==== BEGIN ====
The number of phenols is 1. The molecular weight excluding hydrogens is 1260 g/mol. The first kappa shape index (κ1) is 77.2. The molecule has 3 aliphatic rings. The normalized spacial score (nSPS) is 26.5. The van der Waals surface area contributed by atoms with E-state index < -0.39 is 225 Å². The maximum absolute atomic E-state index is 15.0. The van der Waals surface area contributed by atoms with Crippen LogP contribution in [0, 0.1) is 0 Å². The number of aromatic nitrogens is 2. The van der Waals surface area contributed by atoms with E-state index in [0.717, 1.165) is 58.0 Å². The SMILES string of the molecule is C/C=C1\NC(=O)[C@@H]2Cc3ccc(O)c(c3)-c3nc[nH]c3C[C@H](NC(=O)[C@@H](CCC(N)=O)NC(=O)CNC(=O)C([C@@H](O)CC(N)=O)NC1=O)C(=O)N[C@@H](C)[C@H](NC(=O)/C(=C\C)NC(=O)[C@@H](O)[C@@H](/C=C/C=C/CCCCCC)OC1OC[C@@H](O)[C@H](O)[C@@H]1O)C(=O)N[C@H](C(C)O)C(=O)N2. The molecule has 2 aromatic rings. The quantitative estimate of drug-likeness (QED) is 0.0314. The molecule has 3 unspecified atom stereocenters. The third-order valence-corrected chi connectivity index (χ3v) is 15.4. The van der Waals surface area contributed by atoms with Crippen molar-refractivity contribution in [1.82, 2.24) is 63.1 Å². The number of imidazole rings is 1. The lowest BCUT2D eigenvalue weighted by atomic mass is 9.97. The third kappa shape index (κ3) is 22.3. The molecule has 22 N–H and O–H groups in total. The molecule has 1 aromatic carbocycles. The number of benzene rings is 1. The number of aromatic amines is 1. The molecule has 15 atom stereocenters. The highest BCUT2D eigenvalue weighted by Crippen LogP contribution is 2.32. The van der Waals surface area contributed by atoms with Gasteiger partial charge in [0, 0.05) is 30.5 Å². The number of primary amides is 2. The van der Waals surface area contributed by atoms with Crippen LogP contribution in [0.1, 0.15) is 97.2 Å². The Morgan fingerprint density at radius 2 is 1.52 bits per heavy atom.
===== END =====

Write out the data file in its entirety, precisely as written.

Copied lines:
The number of phenols is 1. The molecular weight excluding hydrogens is 1260 g/mol. The first kappa shape index (κ1) is 77.2. The molecule has 3 aliphatic rings. The normalized spacial score (nSPS) is 26.5. The van der Waals surface area contributed by atoms with E-state index < -0.39 is 225 Å². The maximum absolute atomic E-state index is 15.0. The van der Waals surface area contributed by atoms with Crippen LogP contribution in [0, 0.1) is 0 Å². The number of aromatic nitrogens is 2. The van der Waals surface area contributed by atoms with E-state index in [0.717, 1.165) is 58.0 Å². The SMILES string of the molecule is C/C=C1\NC(=O)[C@@H]2Cc3ccc(O)c(c3)-c3nc[nH]c3C[C@H](NC(=O)[C@@H](CCC(N)=O)NC(=O)CNC(=O)C([C@@H](O)CC(N)=O)NC1=O)C(=O)N[C@@H](C)[C@H](NC(=O)/C(=C\C)NC(=O)[C@@H](O)[C@@H](/C=C/C=C/CCCCCC)OC1OC[C@@H](O)[C@H](O)[C@@H]1O)C(=O)N[C@H](C(C)O)C(=O)N2. The molecule has 2 aromatic rings. The quantitative estimate of drug-likeness (QED) is 0.0314. The molecule has 3 unspecified atom stereocenters. The third-order valence-corrected chi connectivity index (χ3v) is 15.4. The van der Waals surface area contributed by atoms with Crippen molar-refractivity contribution in [1.82, 2.24) is 63.1 Å². The number of imidazole rings is 1. The lowest BCUT2D eigenvalue weighted by atomic mass is 9.97. The third kappa shape index (κ3) is 22.3. The molecule has 22 N–H and O–H groups in total. The molecule has 1 aromatic carbocycles. The number of benzene rings is 1. The number of aromatic amines is 1. The molecule has 15 atom stereocenters. The highest BCUT2D eigenvalue weighted by Crippen LogP contribution is 2.32. The van der Waals surface area contributed by atoms with Gasteiger partial charge in [0, 0.05) is 30.5 Å². The number of primary amides is 2. The van der Waals surface area contributed by atoms with Crippen LogP contribution in [0.1, 0.15) is 97.2 Å². The Morgan fingerprint density at radius 2 is 1.52 bits per heavy atom.